A new report published by Pulse UK, finds stark trends in the workforce culture of the best and worst performing hospital Trusts. Key findings include staff at ‘inadequate’ hospital Trusts being 20% less likely to believe their Trust prioritises patient care than at ‘outstanding’ Trusts.
The report is based on research of Care Quality Commission (CQC) inspection reports and NHS data. It also finds staff at ‘inadequate’ Trusts, when compared to peers at ‘outstanding’ rated Trusts, are:
- 20% less likely to recommend their organisation as a place to work or receive treatment
- Less confident in reporting unsafe clinical practice
- Less likely to find the procedures for reporting unsafe clinical practice fair or effective.
Dennis Bacon, executive chairman at Pulse UK, said: “If ever there was a time for NHS providers, arms-length bodies and everyone across the health sector to ‘get serious’ about workforce culture, it is now. We are calling on the system to stop confronting the symptoms of poor culture and start tackling the systemic route causes.”
With culture set to be a central tennet of the forthcoming NHS national patient safety strategy, the report calls for NHS Trusts to measure and report their culture in the same way they would report their finances and A&E waiting times to NHS Improvement or the CQC.
The research also finds notable trends in leadership and strategy, with CQC inspectors citing supportive and cohesive leadership teams and a unifying vision and strategy as central to the success of ‘outstanding’ trusts. Meanwhile ‘inadequate’ trusts tolerate high levels of risk to patient safety and suffer from a workforce disconnected from the Trust’s vision.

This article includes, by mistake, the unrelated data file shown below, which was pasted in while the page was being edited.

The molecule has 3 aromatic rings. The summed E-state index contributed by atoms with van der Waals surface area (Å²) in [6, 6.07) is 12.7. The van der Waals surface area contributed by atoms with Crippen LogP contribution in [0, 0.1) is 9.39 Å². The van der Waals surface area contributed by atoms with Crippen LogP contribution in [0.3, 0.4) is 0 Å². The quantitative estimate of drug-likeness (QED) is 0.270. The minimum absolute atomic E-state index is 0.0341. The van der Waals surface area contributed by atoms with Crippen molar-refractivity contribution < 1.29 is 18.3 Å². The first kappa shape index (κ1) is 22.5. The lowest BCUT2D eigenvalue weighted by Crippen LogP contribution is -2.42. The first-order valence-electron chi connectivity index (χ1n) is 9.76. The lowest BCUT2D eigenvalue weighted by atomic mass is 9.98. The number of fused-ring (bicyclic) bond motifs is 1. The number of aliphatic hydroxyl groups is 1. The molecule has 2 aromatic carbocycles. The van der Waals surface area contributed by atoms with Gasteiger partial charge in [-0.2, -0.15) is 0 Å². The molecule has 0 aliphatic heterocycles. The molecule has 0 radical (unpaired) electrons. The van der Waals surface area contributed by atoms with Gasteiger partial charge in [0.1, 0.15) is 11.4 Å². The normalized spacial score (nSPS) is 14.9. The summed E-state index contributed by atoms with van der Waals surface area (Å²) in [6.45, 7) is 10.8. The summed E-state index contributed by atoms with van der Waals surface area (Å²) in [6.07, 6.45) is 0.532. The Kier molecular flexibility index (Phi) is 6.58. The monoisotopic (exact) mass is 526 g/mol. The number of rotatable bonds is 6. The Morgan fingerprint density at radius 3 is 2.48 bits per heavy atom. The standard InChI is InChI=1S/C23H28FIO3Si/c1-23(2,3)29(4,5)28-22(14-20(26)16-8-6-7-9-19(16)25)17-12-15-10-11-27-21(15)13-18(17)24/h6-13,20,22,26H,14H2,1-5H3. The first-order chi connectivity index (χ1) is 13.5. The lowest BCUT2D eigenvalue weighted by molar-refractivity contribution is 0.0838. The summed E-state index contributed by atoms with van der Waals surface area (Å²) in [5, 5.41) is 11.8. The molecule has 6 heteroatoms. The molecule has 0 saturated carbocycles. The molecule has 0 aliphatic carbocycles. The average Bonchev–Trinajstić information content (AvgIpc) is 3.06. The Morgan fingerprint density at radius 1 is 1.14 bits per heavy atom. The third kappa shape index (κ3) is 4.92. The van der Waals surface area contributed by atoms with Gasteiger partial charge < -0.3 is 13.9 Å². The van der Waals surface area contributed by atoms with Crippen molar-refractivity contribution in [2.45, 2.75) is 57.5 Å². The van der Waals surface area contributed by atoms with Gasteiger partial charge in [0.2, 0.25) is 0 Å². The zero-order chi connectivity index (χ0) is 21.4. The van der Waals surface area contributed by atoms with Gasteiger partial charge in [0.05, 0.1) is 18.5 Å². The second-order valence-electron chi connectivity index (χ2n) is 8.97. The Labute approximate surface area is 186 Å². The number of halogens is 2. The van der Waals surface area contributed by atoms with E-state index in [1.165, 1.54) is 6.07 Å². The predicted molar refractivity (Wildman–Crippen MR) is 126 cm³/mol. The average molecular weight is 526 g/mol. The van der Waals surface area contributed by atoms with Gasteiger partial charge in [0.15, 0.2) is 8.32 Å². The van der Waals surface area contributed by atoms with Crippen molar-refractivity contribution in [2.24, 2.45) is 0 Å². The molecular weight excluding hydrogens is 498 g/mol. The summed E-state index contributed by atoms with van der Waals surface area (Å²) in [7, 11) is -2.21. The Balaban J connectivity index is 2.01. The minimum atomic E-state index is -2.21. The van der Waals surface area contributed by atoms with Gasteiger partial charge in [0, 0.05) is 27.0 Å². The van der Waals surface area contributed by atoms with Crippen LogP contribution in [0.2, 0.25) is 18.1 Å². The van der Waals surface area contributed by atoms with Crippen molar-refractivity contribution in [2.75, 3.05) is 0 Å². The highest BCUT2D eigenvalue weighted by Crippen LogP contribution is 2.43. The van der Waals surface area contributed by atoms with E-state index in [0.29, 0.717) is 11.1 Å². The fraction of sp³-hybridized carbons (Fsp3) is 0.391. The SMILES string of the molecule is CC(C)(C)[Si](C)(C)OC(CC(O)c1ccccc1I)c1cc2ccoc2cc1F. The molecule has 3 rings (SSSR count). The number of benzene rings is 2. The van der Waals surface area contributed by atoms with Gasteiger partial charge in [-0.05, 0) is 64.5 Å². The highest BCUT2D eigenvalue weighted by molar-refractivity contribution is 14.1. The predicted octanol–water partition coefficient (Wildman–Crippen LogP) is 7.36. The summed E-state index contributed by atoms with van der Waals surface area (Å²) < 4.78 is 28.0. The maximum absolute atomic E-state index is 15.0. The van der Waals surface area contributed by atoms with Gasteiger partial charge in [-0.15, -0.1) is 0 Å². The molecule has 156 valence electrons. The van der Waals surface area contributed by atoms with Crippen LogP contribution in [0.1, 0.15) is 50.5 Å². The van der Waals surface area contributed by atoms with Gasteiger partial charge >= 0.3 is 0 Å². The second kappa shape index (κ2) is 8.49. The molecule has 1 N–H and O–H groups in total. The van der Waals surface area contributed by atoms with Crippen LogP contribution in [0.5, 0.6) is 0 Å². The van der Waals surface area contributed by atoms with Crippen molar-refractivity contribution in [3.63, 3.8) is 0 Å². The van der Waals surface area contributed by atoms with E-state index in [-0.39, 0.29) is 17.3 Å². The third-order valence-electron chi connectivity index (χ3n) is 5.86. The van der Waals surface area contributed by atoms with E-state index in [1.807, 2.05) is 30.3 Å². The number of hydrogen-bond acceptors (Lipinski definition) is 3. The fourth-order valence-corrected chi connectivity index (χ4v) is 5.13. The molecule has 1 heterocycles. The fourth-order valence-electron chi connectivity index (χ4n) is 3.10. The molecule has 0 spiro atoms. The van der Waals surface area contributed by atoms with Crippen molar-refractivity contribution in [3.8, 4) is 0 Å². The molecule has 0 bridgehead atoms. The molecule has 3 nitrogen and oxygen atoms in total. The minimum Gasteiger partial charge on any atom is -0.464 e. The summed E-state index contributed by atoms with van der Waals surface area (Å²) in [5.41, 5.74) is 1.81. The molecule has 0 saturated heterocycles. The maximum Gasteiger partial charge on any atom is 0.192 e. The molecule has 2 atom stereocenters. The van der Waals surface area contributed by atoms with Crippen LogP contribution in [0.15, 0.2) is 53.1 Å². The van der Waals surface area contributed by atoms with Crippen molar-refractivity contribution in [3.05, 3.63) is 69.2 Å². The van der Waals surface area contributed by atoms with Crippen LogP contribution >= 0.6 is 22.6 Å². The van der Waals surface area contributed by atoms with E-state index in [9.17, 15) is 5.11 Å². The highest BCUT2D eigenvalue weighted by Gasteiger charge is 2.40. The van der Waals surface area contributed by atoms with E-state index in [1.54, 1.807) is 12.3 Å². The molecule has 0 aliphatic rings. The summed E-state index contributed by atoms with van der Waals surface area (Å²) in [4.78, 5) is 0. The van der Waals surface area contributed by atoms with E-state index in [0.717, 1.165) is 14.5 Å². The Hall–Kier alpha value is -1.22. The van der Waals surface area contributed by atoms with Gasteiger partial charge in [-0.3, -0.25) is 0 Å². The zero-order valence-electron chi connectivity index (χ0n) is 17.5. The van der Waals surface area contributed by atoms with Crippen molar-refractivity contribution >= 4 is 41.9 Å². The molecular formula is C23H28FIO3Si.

Another significant challenge facing the NHS is the growing turnover of Trust executives. The report calls for NHS leaders to be given adequate time to implement change programmes, discouraging quick fixes in favour of getting to the root cause of why a Trust may be struggling.
Commenting, the Rt Hon Patricia Hewitt, chair, Norfolk & Waveney STP and former Secretary of State for Health, said: “We can all think of too many cases where a Trust in special measures has been ‘turned around’ in the short term, only to fall back into problems because the underlying issues – culture, behaviour and leadership – have not been effectively addressed.
“Unless these are tackled through a focus on workplace culture, we will continue to see adverse effects on quality, safety, sickness, retention and productivity. I hope the recommendations in this report will be welcomed by Trust leaders and adopted by NHS Improvement.”